Tag: Paris

After the UK scare, coronavirus lands in Antarctica
Geopolitics

After the UK scare, coronavirus lands in Antarctica

Coronavirus lands in Antarctica: The first passengers to arrive from the United Kingdom landed in Calais, France, after the French Minister of Transport Jean-Baptiste Djebbari announced last night that air, sea, and rail connections would resume this morning. To travellers over 11 years old is required to show, upon arrival, a negative Covid-19 test. The first ferry to leave Dover, the ‘Cotes des Flandres’ arrived in Calais at around 3.30 am local time, followed shortly after by another ferry. Arrivals from the UK to France were suspended from Sunday, following the new British variant of the coronavirus discovery, which generated panic and concerns among other nations.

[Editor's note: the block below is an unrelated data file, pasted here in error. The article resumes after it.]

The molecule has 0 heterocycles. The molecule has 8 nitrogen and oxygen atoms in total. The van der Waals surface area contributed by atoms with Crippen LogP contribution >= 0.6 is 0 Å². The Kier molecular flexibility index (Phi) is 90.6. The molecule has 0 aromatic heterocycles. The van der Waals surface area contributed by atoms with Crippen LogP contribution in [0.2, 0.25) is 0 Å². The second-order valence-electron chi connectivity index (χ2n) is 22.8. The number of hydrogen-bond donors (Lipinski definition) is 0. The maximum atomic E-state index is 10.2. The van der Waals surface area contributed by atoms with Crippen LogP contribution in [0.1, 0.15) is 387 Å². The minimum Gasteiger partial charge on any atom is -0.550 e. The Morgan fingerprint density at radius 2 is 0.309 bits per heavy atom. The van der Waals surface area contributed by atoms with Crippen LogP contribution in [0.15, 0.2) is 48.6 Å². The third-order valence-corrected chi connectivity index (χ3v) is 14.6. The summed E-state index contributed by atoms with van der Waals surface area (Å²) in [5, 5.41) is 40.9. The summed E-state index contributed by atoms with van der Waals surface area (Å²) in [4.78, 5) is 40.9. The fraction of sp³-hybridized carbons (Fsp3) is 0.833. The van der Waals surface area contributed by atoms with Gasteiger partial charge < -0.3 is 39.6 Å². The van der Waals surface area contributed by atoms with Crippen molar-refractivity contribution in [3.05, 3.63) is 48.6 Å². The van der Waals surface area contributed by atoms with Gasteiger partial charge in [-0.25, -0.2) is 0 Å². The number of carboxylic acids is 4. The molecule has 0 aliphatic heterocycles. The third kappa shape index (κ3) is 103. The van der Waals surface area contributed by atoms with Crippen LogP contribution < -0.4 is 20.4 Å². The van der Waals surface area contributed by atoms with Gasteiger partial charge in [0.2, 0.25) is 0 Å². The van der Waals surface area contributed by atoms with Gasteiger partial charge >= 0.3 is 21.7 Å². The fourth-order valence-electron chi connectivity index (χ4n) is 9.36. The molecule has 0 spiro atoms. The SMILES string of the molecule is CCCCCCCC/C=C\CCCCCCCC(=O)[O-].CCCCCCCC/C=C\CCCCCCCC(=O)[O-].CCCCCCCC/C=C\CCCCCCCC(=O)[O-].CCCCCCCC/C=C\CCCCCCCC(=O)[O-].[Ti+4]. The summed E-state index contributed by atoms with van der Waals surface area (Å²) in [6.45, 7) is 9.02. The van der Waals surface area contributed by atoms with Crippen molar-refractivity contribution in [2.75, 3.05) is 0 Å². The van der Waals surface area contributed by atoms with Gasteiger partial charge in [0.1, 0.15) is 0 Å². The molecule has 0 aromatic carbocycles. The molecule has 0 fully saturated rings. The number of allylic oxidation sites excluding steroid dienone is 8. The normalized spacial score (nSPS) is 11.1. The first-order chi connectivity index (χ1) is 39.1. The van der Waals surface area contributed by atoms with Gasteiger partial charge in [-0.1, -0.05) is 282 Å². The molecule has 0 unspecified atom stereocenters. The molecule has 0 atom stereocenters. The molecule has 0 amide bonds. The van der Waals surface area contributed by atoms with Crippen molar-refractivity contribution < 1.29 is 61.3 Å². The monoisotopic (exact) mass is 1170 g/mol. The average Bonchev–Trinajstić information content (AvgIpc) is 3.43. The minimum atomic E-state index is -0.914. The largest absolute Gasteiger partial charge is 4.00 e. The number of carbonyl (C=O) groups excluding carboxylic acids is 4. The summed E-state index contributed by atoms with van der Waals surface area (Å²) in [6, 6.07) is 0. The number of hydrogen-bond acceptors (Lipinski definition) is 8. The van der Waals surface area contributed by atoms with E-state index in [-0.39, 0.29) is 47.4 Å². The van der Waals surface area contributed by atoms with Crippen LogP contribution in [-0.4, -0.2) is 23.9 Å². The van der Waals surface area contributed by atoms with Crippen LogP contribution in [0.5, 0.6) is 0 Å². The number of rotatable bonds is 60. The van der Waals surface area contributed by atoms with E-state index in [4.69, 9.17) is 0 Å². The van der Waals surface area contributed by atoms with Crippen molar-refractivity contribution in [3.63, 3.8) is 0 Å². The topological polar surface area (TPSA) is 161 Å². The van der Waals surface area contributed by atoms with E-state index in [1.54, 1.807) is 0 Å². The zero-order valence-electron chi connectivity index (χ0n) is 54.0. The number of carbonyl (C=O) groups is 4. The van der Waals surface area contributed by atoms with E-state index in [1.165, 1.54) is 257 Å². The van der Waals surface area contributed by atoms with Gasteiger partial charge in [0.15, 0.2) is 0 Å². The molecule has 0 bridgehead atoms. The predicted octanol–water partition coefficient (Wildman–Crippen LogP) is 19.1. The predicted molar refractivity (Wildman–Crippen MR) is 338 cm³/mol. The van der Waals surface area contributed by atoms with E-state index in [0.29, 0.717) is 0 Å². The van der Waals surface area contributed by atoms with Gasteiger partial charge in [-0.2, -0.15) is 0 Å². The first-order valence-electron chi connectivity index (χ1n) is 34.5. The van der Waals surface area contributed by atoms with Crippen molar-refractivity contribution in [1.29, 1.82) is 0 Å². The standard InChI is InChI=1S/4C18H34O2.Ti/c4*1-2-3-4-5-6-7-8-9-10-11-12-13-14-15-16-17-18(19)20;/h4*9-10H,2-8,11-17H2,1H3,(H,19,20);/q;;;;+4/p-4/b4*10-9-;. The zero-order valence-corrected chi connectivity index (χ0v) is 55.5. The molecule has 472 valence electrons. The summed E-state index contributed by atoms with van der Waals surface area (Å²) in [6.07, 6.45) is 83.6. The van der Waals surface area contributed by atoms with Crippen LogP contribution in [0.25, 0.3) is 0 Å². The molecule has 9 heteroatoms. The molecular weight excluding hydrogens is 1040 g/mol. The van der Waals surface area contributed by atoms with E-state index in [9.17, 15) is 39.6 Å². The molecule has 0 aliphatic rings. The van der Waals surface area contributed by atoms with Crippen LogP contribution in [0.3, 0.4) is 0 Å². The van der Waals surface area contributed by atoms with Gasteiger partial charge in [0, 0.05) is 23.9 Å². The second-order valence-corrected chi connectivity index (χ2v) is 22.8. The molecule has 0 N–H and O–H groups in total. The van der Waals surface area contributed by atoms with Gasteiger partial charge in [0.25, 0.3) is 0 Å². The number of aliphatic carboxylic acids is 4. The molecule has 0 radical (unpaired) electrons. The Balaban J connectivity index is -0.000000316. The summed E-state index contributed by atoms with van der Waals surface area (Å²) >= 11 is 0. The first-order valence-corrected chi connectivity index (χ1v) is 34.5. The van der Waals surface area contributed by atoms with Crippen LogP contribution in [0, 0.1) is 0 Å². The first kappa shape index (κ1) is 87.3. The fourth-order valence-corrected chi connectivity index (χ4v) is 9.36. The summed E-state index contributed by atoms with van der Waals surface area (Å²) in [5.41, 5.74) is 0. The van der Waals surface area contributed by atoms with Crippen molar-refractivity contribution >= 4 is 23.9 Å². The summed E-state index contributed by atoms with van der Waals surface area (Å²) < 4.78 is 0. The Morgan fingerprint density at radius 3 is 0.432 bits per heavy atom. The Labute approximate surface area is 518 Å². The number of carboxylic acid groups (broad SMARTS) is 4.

The coronavirus pandemic is not under control in France. A new blockade must remain an option, Karine Lacombe, head of the infectious disease unit at Saint-Antoine hospital in Paris, said Wednesday. “On the epidemiological front, the epidemic is not at all under control,” Lacombe told BfmFm TV. Medical experts expressed concern that holiday season could lead to a resurgence of cases in France and Europe. Data released Tuesday showed that France reported an additional 802 related deaths in the past 24 hours and 11,800 new cases.